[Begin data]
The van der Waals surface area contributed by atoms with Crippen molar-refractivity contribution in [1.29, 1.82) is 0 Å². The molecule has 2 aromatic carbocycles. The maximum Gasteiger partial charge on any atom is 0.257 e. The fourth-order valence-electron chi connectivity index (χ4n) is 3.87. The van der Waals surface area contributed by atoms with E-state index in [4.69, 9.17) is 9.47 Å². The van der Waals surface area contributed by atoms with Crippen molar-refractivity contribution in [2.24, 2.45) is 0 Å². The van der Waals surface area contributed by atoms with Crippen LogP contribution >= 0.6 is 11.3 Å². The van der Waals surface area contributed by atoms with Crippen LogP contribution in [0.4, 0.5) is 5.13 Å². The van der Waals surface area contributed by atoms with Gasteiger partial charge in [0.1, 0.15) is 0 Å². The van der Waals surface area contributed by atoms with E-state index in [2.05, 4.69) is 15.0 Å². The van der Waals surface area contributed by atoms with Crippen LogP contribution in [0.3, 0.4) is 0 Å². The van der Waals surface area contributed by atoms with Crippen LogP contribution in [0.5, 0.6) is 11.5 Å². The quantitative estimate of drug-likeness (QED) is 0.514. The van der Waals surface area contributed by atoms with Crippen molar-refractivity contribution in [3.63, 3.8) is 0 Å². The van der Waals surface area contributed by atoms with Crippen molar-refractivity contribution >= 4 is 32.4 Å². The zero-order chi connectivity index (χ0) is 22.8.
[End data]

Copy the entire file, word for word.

The van der Waals surface area contributed by atoms with Crippen molar-refractivity contribution in [1.29, 1.82) is 0 Å². The molecule has 2 aromatic carbocycles. The maximum Gasteiger partial charge on any atom is 0.257 e. The fourth-order valence-electron chi connectivity index (χ4n) is 3.87. The van der Waals surface area contributed by atoms with E-state index in [4.69, 9.17) is 9.47 Å². The van der Waals surface area contributed by atoms with Crippen molar-refractivity contribution in [2.24, 2.45) is 0 Å². The van der Waals surface area contributed by atoms with Crippen LogP contribution >= 0.6 is 11.3 Å². The van der Waals surface area contributed by atoms with Crippen LogP contribution in [0.4, 0.5) is 5.13 Å². The van der Waals surface area contributed by atoms with Gasteiger partial charge in [0.1, 0.15) is 0 Å². The van der Waals surface area contributed by atoms with E-state index in [2.05, 4.69) is 15.0 Å². The van der Waals surface area contributed by atoms with Crippen LogP contribution in [0.3, 0.4) is 0 Å². The van der Waals surface area contributed by atoms with Crippen LogP contribution in [0.5, 0.6) is 11.5 Å². The quantitative estimate of drug-likeness (QED) is 0.514. The van der Waals surface area contributed by atoms with Crippen molar-refractivity contribution in [3.63, 3.8) is 0 Å². The van der Waals surface area contributed by atoms with Crippen molar-refractivity contribution >= 4 is 32.4 Å². The zero-order chi connectivity index (χ0) is 22.8.